The Black Inn is the home for students interested in legal issues related to intellectual property.
Professor Chris Holman
Professor Paul Callister
Lana Lehr Lehnardt
Professor Tim Lynch
Professor Jeff Thomas
The Black Inn was named in honor of Hon. Francis Marion Black (1836-1902). Like many young lawyers of his day, he did not go to law school but clerked with an established lawyer until he passed the bar. When he was 28, he moved to Kansas City and began a small practice. He soon became prominent and was a delegate to the Missouri Constitutional Convention of 1875 in Jefferson City to write a new state constitution. His main contributions were in the areas of property law and fiscal responsibility.
In 1880, he was elected circuit judge of the 24th Judicial Circuit, and five years later he became a member of the Missouri Supreme Court where he penned over 600 opinions–literally, with a quill pen. In 1893, he was unanimously re-nominated to the Supreme Bench by his party only to lose at the polls, as did many Democratic candidates that year.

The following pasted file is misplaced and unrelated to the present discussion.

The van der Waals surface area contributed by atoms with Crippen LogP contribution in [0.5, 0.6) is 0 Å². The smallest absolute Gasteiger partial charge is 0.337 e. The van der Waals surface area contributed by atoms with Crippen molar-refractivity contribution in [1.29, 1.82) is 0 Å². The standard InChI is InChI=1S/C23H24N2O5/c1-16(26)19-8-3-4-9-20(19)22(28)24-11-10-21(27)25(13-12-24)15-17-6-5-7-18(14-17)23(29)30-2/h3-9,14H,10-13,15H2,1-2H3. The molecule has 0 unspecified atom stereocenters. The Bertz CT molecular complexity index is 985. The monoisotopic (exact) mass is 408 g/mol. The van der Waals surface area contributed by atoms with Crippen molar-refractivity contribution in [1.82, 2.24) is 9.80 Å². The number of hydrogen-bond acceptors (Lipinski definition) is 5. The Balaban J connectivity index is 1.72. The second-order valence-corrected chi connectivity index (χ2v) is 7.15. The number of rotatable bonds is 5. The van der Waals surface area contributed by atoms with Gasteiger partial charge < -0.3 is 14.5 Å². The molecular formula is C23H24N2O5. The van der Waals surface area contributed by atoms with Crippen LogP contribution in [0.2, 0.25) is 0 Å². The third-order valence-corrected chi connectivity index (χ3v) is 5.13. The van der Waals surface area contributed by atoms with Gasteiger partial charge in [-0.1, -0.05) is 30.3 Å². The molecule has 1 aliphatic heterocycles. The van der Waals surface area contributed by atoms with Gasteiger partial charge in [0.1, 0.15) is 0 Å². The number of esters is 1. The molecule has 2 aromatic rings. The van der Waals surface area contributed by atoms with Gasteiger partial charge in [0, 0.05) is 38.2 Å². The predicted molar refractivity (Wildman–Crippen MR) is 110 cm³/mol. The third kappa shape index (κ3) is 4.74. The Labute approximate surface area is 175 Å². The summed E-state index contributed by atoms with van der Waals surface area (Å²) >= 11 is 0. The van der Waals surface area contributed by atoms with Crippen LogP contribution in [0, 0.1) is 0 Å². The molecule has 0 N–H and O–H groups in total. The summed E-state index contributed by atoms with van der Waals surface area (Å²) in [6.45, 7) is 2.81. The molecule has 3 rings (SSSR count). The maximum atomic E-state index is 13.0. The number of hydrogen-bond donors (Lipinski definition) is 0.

Upon his return to private practice, he began meeting with the young lawyers Elmer Powell, William Borland and Edward Ellison to study law. Together they formalized their study group and in 1895 officially founded the Kansas City School of Law (now the UMKC School of Law). Judge Black was the first president of the school and lectured on equitable jurisprudence and personal property until his death. E.D. Ellison wrote in the 1909 Pandex, “[Judge Black] fairly hammered the law into his students and never let up until they thoroughly understood the subject under discussion.”